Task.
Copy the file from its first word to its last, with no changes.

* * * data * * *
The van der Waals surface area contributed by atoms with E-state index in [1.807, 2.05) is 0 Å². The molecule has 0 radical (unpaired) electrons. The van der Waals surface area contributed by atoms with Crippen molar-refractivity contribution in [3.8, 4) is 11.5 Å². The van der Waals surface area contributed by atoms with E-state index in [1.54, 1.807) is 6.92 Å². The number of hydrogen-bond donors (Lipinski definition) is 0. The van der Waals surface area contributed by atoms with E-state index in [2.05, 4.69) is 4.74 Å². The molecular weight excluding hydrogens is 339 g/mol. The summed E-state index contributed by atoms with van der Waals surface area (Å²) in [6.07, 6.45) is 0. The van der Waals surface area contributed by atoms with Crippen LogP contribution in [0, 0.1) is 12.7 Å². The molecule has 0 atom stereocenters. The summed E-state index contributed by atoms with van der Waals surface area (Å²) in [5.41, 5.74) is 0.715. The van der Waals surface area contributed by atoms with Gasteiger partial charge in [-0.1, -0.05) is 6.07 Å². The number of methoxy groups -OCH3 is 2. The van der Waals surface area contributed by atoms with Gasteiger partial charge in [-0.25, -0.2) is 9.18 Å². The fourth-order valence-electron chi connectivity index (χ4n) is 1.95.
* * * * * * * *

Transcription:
The van der Waals surface area contributed by atoms with E-state index in [1.807, 2.05) is 0 Å². The molecule has 0 radical (unpaired) electrons. The van der Waals surface area contributed by atoms with Crippen molar-refractivity contribution in [3.8, 4) is 11.5 Å². The van der Waals surface area contributed by atoms with E-state index in [1.54, 1.807) is 6.92 Å². The number of hydrogen-bond donors (Lipinski definition) is 0. The van der Waals surface area contributed by atoms with E-state index in [2.05, 4.69) is 4.74 Å². The molecular weight excluding hydrogens is 339 g/mol. The summed E-state index contributed by atoms with van der Waals surface area (Å²) in [6.07, 6.45) is 0. The van der Waals surface area contributed by atoms with Crippen LogP contribution in [0, 0.1) is 12.7 Å². The molecule has 0 atom stereocenters. The summed E-state index contributed by atoms with van der Waals surface area (Å²) in [5.41, 5.74) is 0.715. The van der Waals surface area contributed by atoms with Gasteiger partial charge in [-0.1, -0.05) is 6.07 Å². The number of methoxy groups -OCH3 is 2. The van der Waals surface area contributed by atoms with Gasteiger partial charge in [-0.25, -0.2) is 9.18 Å². The fourth-order valence-electron chi connectivity index (χ4n) is 1.95.